At 3 a.m. on Nov. 3, Florida Tech Army ROTC cadets began preparing for the land navigation portion of their field training exercises. By 3:45 a.m, they set out onto the dark course.
The goal of the FTX, as field training exercises are referred to within ROTC, was to get cadets into a field environment where they could apply what they have learned, according to senior John Panik, the S3 of Panther Battalion.
The S3 is a leadership role that requires a significant commitment to the planning of Panther Battalion operations like FTX.
The FTX were cadet-led, with minimal intervention from the cadre, or the complement of instructors responsible for training cadets.
Panik said that this self-led method prepares cadets in the third year and beyond with direct experience to prepare them for their leadership roles as commissioned officers. First and second year cadets learn from them.
Lieutenant Colonel Jimmy Crook, a military instructor with Army ROTC, elaborated on the requirements of the land navigation exercise.
“They had to find points in the night, turn in their points and check them,” Crook said. “And as the light came up, they had to find more points in the daylight.”
Panik said that land navigation is also an exercise in self-discipline, requiring cadets to maintain precision when plotting and staying on their paths.
Crook explained that in exercises like these, cadets are to treat instances of failure or incomplete success as learning opportunities. An after action report acts as a forum for cadets and cadre to go over successes and failures as a group, then formulate plans to improve.
“They saw where their errors were, so they had that immediate feedback of ‘This is what I did wrong, and this is what I can do better next time,’” said Sergeant First Class Jeremy Brandon, a military instructor with Army ROTC.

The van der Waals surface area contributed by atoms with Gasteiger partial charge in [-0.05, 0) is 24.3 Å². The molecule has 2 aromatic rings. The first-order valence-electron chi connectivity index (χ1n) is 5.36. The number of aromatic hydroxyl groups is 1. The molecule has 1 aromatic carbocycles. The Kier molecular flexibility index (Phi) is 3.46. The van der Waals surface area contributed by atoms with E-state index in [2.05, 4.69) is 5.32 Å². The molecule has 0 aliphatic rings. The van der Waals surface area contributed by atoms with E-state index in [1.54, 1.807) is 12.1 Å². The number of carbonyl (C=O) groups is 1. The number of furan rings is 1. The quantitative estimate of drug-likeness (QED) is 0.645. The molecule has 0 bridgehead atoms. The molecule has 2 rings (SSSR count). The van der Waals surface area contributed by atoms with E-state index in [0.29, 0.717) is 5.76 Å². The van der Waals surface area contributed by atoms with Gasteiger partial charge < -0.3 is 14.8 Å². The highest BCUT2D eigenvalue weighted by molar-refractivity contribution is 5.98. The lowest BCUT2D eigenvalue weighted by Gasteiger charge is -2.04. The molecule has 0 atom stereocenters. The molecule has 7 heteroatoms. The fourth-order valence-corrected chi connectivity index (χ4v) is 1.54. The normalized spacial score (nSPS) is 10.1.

“It gave them a boost of confidence,” Brandon said. “They know what they need to do, and they also know how to go back and correct the errors that they made.”
Panik said that one of the duties of a leader is to address issues or challenges efficiently and correctly.
High temperatures presented one of these challenges on the morning of Nov. 2.
“We found it challenging to mitigate the heat,” Crook said, adding that cadets had a substantial amount of equipment to carry. “They had approximately 35 to 50 pounds on their back.”
They addressed the heat by taking a one-hour rest. Panik said that he came up with a plan to use the time wisely, bouncing it off of other leaders and putting it into place.
He emphasized the importance of being “able to keep a level head, not get frustrated, remain calm and being able to immediately start focusing on resolving the issue.”
“It’s one of those skills that’s hard to develop unless you’re in that situation,” Panik said.
Crook said multiple schools will meet for the spring semester’s field training exercises, which will focus on a platoon formation. The fall exercises focused on squad formation.
This training progression is targeted to cadets in the third year of the program.
“By the time we get to the end of the spring, we’ve put together all the pieces they’ll need to be successful at [cadet summer training] at Fort Knox,” Brandon said.
Crook explained that having multiple schools meet tests cadets’ ability to lead in a variety of situations.
“It gets easy to lead the same people,” Crook said. “It’s a challenge when you have to lead new people.”
“The [senior year] is almost like an internship in leadership,” Brandon said. “We’re giving them a job to do where they are putting into practice all the things we’ve been teaching them up to that point, and they have the responsibility of guiding and leading.”
This is intended to prepare cadets to be a commissioned lieutenant who is a “trained and ready” leader.
“A cadet in this program knows that our country is at war,” Crook said. “They know, upon graduation, they are going to serve in the Army. They know more than likely, they will serve in a combat area.”
He emphasized that the applications of their skills are real, and that their decision making will matter.
“They know that the skills that they’re learning, in a field training exercise today, for our seniors, could be six months from now when they’re on the battlefield,” Crook said.